After scrapping the controversial Immigrant Investor Program (IPP) one year ago, the federal government has launched a new program aimed at fewer but richer immigrants.
Under a new investor pilot program that starts this month, the Canadian government will give permanent resident status to around 50 high-net-worth immigrant investors and their families. The government said that the program “aims to attract experienced millionaire investors who will contribute to economic growth and prosperity.”
Under the terms of the Immigrant Investor Venture Capital Pilot Program, each investor will be required to have a net worth of $10 million and make a non-guaranteed investment of $2 million over 15 years.
“These funds will be invested in innovative Canadian-based start-ups with high growth potential,” a government release stated.
Candidates must prove proficiency in either English or French, as well as post-secondary education credentials. Applicants will also be required to obtain a due diligence report demonstrating that they obtained net worth of at least $10 million from lawful, profit-making business activities.
"Through the launch of this pilot program, we are attracting investors who can make a significant investment and who have the education and proven business or investment experience necessary to achieve success in Canada," said Minister of Citizenship and Immigration, Chris Alexander.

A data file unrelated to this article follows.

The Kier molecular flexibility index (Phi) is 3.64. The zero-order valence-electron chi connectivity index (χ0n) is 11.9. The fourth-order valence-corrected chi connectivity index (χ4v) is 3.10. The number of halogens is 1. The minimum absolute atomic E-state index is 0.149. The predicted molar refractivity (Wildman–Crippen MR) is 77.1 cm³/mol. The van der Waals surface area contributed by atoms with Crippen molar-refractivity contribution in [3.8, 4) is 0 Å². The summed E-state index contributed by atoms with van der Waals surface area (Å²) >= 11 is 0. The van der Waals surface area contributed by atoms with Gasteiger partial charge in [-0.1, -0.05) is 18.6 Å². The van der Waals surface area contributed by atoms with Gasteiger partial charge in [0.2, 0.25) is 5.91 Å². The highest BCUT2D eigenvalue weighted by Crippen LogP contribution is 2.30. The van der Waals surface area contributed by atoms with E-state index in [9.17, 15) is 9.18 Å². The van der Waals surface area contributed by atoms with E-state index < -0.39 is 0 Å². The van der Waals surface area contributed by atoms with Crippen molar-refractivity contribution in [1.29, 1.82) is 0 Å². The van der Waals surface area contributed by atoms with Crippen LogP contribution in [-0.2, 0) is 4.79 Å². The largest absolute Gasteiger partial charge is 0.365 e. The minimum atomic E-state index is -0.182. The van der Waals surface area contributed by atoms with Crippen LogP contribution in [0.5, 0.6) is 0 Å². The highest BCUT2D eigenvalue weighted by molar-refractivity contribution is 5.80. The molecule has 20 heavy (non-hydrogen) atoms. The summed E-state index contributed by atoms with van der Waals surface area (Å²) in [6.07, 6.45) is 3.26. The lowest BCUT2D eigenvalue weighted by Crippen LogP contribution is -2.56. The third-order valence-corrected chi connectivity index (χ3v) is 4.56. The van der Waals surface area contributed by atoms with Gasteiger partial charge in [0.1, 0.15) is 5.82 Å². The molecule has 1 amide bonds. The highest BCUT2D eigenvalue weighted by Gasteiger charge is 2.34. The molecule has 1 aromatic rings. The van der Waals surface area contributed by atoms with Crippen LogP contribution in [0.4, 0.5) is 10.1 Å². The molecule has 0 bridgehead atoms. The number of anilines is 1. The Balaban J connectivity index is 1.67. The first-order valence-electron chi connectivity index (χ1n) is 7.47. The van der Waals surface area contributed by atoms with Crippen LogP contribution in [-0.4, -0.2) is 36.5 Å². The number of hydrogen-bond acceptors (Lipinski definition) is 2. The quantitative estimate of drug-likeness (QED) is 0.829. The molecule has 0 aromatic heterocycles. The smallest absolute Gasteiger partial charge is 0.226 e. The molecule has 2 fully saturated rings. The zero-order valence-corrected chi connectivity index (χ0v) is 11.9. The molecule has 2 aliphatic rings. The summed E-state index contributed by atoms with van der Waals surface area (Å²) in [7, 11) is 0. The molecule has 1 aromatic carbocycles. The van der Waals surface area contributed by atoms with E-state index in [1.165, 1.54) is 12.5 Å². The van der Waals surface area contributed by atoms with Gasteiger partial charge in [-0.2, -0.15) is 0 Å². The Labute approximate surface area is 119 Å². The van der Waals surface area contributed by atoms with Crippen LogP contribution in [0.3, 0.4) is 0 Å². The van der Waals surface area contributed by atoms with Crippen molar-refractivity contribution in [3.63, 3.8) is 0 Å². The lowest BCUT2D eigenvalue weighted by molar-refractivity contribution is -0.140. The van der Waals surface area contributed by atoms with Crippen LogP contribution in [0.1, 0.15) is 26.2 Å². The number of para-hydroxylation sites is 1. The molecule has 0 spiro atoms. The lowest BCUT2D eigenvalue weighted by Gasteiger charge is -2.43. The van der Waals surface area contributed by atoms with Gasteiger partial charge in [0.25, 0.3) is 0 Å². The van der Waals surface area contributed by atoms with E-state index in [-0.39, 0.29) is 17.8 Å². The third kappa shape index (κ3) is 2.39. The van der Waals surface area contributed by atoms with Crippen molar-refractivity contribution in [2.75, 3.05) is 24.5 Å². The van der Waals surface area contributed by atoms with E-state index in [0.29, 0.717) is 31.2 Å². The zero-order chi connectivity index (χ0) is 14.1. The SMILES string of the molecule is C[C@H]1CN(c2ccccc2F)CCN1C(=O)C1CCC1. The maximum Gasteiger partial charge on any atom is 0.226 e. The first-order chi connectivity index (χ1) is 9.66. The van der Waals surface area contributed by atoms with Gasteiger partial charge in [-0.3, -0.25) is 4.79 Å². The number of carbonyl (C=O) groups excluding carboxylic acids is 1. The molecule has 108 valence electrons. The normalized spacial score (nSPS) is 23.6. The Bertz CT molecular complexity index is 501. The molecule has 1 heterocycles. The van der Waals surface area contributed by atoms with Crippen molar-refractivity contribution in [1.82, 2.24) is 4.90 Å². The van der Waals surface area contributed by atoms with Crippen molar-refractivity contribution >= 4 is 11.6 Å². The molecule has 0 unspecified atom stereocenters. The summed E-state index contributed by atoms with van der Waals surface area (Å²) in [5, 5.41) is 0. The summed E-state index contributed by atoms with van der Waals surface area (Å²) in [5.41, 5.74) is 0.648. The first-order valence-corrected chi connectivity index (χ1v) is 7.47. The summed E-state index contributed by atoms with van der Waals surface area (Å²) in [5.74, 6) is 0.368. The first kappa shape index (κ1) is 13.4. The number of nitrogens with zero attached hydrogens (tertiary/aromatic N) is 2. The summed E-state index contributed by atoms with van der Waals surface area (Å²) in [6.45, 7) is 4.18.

Industry Minister James Moore said the pilot program is part of Canada's efforts "to attract experienced business leaders to Canada while leveraging their business expertise and personal investments."
The former immigrant investor program required applicants worth a minimum of $1.6 million to loan Canada $800,000 interest-free for five years. A study of the program revealed, however, that the net gain to Canada averaged only $20,000 per applicant because the provinces involved in the program invested the immigrant loans in low-yield Canada bonds.
A total of 36,973 investor immigrants arrived in British Columbia from 2005 to 2012 under the former IPP, and about two-thirds of all recent federal IIP applicants were mainland Chinese who said they planned to live in British Columbia.